There’s a common perception in economic discussions that an aging population – often defined as a growing population of retirees – drives health care employment, which sounds logical. In a general sense, the health care services and age have a “u-shaped” relationship – people need the health care industry the most at the beginning and the end of their lives.
This topic is especially important for Idaho as it has become a popular destination for retirees and is one of the nation’s fastest aging states. Low cost of living, bountiful recreational activities and a tax system favorable to retirees have often been cited as the reasons for this. Whatever it is that brings retirees to Idaho though, it is certain that they are indeed moving to Idaho in large numbers. Idaho has ranked in the top 10 among all states for the fastest growing retirement populations for several years.
So, does the influx of retirees foretell growth in Idaho’s health care employment? The experience of other states can be used as a guide. To begin, it is useful to evaluate whether or not the age of a population is related to the size of the health care industry at all. The most common measure of a population’s “agedness” is the median age – the 50th percentile of the population’s ages.
The size of the health care industry can be measured using the “location quotient,” which measures the relative size of an industry in a given area based on that area’s population. A location quotient higher than 1 means that an industry is larger than average for a given area, while less than 1 indicates an undersized industry. For example, the location quotient of Idaho’s health care industry was 0.91 in 2014, which means the industry was roughly 91 percent relative to the size of the health care industry nationally. In other words, Idaho’s health care industry was undersized based on the size of the population.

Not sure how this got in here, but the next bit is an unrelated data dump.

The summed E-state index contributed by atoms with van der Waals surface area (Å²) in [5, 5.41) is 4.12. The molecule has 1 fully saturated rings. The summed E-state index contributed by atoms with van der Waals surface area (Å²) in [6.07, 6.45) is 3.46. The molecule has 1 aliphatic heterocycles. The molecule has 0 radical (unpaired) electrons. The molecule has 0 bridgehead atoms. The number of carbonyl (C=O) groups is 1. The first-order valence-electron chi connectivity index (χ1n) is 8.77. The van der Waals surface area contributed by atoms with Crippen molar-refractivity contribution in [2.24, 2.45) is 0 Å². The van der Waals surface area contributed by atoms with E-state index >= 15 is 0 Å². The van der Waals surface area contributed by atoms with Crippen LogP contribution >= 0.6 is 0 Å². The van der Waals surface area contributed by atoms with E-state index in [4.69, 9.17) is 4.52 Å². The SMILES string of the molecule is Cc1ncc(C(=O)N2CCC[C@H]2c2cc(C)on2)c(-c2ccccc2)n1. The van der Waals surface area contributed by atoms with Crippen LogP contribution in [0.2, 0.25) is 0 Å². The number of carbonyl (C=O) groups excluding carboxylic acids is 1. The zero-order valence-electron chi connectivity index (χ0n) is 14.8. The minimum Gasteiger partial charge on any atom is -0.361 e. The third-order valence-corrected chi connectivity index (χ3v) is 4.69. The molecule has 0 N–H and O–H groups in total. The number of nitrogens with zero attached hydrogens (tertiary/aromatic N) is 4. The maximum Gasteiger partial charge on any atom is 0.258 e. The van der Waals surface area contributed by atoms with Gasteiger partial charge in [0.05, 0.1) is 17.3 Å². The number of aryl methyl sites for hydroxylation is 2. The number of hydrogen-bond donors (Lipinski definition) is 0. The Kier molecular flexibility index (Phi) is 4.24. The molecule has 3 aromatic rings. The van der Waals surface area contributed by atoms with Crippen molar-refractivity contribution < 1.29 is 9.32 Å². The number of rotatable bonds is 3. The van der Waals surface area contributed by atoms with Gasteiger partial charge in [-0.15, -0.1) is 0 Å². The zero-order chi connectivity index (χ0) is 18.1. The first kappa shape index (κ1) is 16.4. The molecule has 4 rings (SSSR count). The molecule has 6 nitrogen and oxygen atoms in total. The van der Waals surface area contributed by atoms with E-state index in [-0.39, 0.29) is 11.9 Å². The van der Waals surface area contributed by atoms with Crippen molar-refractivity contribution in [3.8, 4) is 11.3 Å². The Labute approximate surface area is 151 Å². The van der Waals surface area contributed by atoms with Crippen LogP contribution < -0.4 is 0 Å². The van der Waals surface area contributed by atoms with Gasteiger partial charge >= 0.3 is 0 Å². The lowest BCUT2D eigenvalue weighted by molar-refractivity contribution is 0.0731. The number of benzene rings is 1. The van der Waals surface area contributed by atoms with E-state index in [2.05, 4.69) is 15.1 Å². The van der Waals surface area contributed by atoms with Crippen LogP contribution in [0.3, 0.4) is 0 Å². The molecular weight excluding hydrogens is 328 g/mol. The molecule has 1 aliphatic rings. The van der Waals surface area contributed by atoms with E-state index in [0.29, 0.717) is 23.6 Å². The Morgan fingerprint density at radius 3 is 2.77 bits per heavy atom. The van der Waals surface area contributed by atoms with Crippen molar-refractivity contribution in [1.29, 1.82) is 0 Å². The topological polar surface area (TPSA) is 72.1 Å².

When median age and health care employment are plotted on the same graph, as they are in Figure 1, it is clear that there is a positive relationship. A higher median age is strongly correlated with a larger concentration of employment in health care. There are several states, though, that seem to buck this trend. They are highlighted on the graph in blue. These states have relatively average median ages, yet they have health care industries that are either highly oversized or undersized. For reference, Idaho’s median age is 35.7, compared to 37.7 for the rest of the country.
These states have something in common. The six blue states with relatively oversized health care industries (above the line) are all northeastern states – Rhode Island, Massachusetts, Pennsylvania, Vermont, Connecticut and New York. These states rank among the healthiest in the country, based on a variety of official health statistics, according to the United Health Foundation. The blue states with the undersized health care industries (below the line) include Nevada and three southern states – South Carolina, Alabama and Mississippi. These states rank near the bottom of health rankings. In 2014 they ranked 38th, 42nd, 46th and 49th respectively.
Furthermore, it is interesting to note that, over the past 10 years, aging populations did not actually seem to drive growing health care industries in these states. Instead, the data shows that most states did not see much change at all in their location quotients, as seen in the Figure 2. This, combined with the anecdotal observation that location quotient seems to be connected to the health of the state, would suggest that a growing retiree population may not be the predictor of a large surge in health care employment. Indeed, the relationship may run the other direction. It could be that retirees are attracted to states that offer a good health care system and healthy lifestyles. Given that Idaho is ranked well above average on the health of the population, such a theory may apply.
Sam.Wolkenhauer@labor.idaho.gov, regional economist
(208) 457-8789 ext 4451